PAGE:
It’s certainly not obvious that the rate of return they should expect is positive. You’re comparing owning sports teams to things like stocks and bonds, which is the comparison owners would obviously prefer you to have in mind. But at the other end you have things like yachts where rich people own them for their consumption benefits and don’t expect a positive annual return on their investment. Owner occupied housing is similar. Part of the return you’re getting on either is the imputed rent of getting to live/use the asset. If the consumption value of owning a sports teams is positive (which it most certainly is) then you need to take that into account and subtract it from the expected rate of return to which you think owners are for some reason entitled.

    It’s difficult to place a value on that benefit in isolation — the only information we have is the value owners are willing to pay for the teams themselves — the discounted sum of the annual consumption benefit plus the annual return out infinitely into the future. Given the ever-increasing sales prices of teams despite the constant cries of poverty from team ownership I’d say the market price of the stream of benefits that comes with owning a team must still be looking pretty good. The owners are free to maximize what they can get out of the negotiations with the players, but fans certainly shouldn’t be fooled into thinking owners are getting a bad shake on their investment. If they don’t like what they’re getting they can feel free to sell to someone who actually wants to own a team.

  • Craig Lyndall

    So you think owning a pro sports team is more like owning a yacht than an investment property in real estate? Not sure I agree with that.

  • Cavalier Perspective

    Somewhere in between. An investment real estate property provides no benefit to the owner other than the financial return. Owning a team provides perks like getting your own plush suite at every game, access to the team (albeit in a sometimes adversarial relationship) plus the psychic value of owning a freakin’ team. Yeah, I know that a guy like Glen Taylor probably doesn’t even care about the last part, but that doesn’t mean it’s not something that has value. Don’t you think Dan Gilbert or Mark Cuban gain millions of dollars of enjoyment from getting their faces all over the news, having their kids represent the team at the draft lottery, etc.? This isn’t exactly like owning a waste management corporation.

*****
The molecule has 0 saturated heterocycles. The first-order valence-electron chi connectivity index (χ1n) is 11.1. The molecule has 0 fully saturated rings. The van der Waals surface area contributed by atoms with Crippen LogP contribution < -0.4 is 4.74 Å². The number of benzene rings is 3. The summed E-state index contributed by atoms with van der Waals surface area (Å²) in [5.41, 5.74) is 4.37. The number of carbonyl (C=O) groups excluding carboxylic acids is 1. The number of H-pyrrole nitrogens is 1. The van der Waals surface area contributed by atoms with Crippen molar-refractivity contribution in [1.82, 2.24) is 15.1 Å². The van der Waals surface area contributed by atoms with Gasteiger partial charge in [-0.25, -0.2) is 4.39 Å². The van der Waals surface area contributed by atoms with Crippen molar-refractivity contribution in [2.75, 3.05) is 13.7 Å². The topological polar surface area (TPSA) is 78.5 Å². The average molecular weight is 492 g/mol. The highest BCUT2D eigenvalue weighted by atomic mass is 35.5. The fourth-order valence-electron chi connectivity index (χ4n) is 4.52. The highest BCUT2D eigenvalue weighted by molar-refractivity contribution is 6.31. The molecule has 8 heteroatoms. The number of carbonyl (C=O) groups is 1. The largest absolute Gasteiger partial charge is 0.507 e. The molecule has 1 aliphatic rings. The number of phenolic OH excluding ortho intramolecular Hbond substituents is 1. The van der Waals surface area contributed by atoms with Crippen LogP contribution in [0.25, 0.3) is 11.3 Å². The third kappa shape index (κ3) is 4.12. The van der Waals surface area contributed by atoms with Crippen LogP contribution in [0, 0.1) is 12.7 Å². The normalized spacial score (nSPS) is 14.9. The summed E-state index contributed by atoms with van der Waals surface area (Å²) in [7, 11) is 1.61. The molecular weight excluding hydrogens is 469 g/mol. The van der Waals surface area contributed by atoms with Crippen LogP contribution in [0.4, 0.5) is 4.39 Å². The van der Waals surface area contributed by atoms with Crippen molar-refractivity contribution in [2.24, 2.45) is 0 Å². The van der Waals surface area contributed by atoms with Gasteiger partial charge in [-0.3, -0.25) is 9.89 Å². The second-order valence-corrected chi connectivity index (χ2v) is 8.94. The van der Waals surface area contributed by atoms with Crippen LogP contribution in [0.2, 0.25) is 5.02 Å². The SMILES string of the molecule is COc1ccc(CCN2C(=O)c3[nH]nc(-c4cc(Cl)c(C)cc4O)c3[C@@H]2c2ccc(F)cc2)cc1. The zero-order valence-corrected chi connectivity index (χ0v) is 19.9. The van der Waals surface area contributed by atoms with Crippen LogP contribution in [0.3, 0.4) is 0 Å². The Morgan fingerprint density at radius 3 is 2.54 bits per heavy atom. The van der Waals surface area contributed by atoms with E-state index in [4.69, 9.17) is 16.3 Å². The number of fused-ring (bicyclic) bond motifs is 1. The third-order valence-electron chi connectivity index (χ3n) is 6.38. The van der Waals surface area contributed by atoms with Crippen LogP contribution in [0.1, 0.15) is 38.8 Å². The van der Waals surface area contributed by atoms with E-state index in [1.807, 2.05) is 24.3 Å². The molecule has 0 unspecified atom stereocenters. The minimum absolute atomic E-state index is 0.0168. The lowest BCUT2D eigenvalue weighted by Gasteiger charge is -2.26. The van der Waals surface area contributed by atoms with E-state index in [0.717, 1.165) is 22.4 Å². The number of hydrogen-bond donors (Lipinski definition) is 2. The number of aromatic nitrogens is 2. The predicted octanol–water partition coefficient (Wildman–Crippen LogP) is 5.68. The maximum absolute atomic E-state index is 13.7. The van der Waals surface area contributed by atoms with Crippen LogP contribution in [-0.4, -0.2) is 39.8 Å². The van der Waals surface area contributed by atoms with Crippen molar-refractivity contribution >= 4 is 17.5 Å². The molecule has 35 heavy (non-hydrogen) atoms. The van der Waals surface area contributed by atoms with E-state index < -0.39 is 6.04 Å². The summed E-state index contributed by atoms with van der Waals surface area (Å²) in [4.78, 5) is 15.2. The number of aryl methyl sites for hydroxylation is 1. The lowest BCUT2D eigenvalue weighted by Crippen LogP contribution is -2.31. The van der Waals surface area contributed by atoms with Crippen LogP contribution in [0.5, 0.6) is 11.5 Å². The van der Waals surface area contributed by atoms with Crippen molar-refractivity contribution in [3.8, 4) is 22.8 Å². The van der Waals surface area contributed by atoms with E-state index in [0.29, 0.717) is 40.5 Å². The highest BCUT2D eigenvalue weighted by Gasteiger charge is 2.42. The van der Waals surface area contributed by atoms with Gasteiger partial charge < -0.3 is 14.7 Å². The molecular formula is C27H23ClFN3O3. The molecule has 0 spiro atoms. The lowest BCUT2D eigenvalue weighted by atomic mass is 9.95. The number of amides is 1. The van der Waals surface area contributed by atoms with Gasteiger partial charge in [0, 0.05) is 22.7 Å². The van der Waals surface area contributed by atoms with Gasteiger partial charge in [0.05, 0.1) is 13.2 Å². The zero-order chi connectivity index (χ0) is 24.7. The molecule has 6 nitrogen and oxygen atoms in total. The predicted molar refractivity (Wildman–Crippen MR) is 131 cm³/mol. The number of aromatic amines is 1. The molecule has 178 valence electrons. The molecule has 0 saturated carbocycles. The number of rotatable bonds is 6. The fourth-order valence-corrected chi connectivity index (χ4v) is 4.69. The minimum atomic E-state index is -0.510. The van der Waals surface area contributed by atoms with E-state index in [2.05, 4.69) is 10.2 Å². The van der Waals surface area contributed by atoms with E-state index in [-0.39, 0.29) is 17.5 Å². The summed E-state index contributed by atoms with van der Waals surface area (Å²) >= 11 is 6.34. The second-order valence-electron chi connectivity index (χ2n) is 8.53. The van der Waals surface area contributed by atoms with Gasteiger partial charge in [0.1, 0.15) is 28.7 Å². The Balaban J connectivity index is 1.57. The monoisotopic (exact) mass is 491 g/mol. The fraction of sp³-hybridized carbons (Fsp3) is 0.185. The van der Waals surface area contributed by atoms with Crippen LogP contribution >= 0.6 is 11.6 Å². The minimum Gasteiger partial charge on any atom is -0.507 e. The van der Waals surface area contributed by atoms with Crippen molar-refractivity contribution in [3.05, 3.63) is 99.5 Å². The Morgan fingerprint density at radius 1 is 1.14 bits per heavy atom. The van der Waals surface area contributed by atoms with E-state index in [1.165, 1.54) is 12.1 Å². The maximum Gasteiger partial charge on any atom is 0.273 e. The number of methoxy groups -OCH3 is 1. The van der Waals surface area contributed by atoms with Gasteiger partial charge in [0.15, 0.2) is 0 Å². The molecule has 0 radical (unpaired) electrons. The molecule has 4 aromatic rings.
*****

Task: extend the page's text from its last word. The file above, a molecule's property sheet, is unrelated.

I have no idea what the market price is for all that stuff. I would guess few owners have the teams just for the pure enjoyment of it. That said, even the teams that are selling at the pit of the recession are going for several hundred million dollars. Part of that is that the buyers are gambling on a favorable CBA-resolution that makes the teams more profitable, but part of it is that even in their current state there’s a lot of people out there who want to buy these things. Some combination of hidden earnings, favorable tax deductions such as those mentioned in the deadspin piece or enjoyment of owning teams has to account for that, unless we think that sports teams are just another asset bubble.